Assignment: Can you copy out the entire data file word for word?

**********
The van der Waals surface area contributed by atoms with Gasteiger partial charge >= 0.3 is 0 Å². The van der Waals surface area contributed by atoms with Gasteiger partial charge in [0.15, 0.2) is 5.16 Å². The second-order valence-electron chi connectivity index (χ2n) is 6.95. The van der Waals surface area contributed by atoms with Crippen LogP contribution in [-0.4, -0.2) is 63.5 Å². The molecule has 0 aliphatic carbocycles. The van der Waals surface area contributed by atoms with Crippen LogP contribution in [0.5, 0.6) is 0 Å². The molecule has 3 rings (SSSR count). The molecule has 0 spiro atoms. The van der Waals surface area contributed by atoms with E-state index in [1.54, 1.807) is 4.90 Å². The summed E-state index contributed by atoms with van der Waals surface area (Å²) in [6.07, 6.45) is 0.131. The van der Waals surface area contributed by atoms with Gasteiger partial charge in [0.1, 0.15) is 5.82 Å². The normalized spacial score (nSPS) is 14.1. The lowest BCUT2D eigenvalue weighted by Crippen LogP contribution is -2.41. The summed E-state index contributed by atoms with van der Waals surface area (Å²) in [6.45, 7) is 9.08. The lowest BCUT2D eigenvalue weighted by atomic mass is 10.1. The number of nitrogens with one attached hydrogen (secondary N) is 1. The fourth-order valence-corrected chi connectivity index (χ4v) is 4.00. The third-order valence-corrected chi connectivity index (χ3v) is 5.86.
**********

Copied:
The van der Waals surface area contributed by atoms with Gasteiger partial charge >= 0.3 is 0 Å². The van der Waals surface area contributed by atoms with Gasteiger partial charge in [0.15, 0.2) is 5.16 Å². The second-order valence-electron chi connectivity index (χ2n) is 6.95. The van der Waals surface area contributed by atoms with Crippen LogP contribution in [-0.4, -0.2) is 63.5 Å². The molecule has 0 aliphatic carbocycles. The van der Waals surface area contributed by atoms with Crippen LogP contribution in [0.5, 0.6) is 0 Å². The molecule has 3 rings (SSSR count). The molecule has 0 spiro atoms. The van der Waals surface area contributed by atoms with E-state index in [1.54, 1.807) is 4.90 Å². The summed E-state index contributed by atoms with van der Waals surface area (Å²) in [6.07, 6.45) is 0.131. The van der Waals surface area contributed by atoms with Gasteiger partial charge in [0.1, 0.15) is 5.82 Å². The normalized spacial score (nSPS) is 14.1. The lowest BCUT2D eigenvalue weighted by Crippen LogP contribution is -2.41. The summed E-state index contributed by atoms with van der Waals surface area (Å²) in [6.45, 7) is 9.08. The lowest BCUT2D eigenvalue weighted by atomic mass is 10.1. The number of nitrogens with one attached hydrogen (secondary N) is 1. The fourth-order valence-corrected chi connectivity index (χ4v) is 4.00. The third-order valence-corrected chi connectivity index (χ3v) is 5.86.